Giant leap made in understanding misophonia

Feb 10, 2017 | Blog

There’s a range of hearing disorders that make even common sounds excruciatingly painful and distracting for people who suffer from them—conditions like hyperacusis, tinnitus, and misophonia. While many people have never heard of these conditions, they’re surprisingly common. Misophonia, for example, is a disorder marked by “a hatred of sounds such as eating, chewing or repeated pen clicking.”  It’s not well understood, but the known universe just got a lot bigger thanks to a team of researchers from Newcastle University who have evidence that enraging noises are caused by a brain connection overdrive.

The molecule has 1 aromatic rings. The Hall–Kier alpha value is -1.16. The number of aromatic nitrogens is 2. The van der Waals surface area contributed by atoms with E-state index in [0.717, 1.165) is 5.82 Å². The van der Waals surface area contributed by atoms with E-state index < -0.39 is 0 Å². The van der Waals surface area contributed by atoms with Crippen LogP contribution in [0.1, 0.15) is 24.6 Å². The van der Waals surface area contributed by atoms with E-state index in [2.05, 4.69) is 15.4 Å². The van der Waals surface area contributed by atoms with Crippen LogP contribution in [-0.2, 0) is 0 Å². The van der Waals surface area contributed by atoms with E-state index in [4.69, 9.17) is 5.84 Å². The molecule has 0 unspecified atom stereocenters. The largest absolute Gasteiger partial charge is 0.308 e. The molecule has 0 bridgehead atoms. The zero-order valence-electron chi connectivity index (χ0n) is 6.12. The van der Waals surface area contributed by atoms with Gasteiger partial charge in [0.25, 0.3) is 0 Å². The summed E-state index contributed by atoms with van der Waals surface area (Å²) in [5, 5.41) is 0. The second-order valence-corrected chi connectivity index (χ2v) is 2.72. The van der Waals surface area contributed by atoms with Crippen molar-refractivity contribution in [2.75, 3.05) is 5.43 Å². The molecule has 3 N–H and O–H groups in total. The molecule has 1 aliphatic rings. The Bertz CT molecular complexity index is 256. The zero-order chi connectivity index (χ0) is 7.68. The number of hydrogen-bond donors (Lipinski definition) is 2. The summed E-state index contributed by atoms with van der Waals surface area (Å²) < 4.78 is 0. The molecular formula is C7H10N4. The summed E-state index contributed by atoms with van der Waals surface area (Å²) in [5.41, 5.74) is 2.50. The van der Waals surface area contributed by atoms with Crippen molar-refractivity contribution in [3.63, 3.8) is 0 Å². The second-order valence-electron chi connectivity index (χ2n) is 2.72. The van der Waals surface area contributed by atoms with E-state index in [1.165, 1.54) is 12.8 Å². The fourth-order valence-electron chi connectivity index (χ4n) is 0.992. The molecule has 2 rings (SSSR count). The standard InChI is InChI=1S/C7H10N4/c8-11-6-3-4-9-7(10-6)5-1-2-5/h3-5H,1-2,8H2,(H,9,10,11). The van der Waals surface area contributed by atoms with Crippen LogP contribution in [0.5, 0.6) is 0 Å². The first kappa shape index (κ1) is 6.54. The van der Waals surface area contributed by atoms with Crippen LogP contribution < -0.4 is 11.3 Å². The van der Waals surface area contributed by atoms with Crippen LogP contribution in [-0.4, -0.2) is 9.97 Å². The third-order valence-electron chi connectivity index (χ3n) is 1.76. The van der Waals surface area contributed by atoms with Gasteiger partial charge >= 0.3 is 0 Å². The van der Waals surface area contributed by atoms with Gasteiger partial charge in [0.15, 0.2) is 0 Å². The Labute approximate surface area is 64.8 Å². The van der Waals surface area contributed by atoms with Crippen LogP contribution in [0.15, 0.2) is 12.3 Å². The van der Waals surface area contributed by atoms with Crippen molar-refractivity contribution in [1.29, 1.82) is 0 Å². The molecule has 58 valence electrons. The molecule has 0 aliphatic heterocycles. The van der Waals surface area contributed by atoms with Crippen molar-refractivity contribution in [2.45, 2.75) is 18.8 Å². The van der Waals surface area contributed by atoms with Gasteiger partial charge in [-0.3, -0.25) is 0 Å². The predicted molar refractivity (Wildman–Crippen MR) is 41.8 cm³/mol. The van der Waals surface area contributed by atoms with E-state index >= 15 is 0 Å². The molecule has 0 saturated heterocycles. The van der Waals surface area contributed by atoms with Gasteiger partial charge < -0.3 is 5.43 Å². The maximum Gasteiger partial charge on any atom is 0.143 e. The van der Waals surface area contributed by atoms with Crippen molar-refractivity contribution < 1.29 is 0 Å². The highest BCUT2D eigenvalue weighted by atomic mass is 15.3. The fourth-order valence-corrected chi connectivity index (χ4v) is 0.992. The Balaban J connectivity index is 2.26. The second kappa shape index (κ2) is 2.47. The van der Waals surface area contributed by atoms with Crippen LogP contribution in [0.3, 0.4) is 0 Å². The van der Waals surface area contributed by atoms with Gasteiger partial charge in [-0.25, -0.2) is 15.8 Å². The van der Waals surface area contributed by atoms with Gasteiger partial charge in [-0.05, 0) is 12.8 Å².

The lead researcher, Dr Sukhbinder Kumar of the Institute of Neuroscience at Newcastle University and the Wellcome Centre for NeuroImaging at University College London, said that, “[f]or many people with misophonia, this will come as welcome news as for the first time we have demonstrated a difference in brain structure and function in sufferers.”   With this news suffers may see the end of one problem they often face; namely, the casual dismissal of their complaints by medical professionals.  As Dr. Kumar notes, “[t]his study demonstrates the critical brain changes as further evidence to convince a sceptical medical community that this is a genuine disorder.

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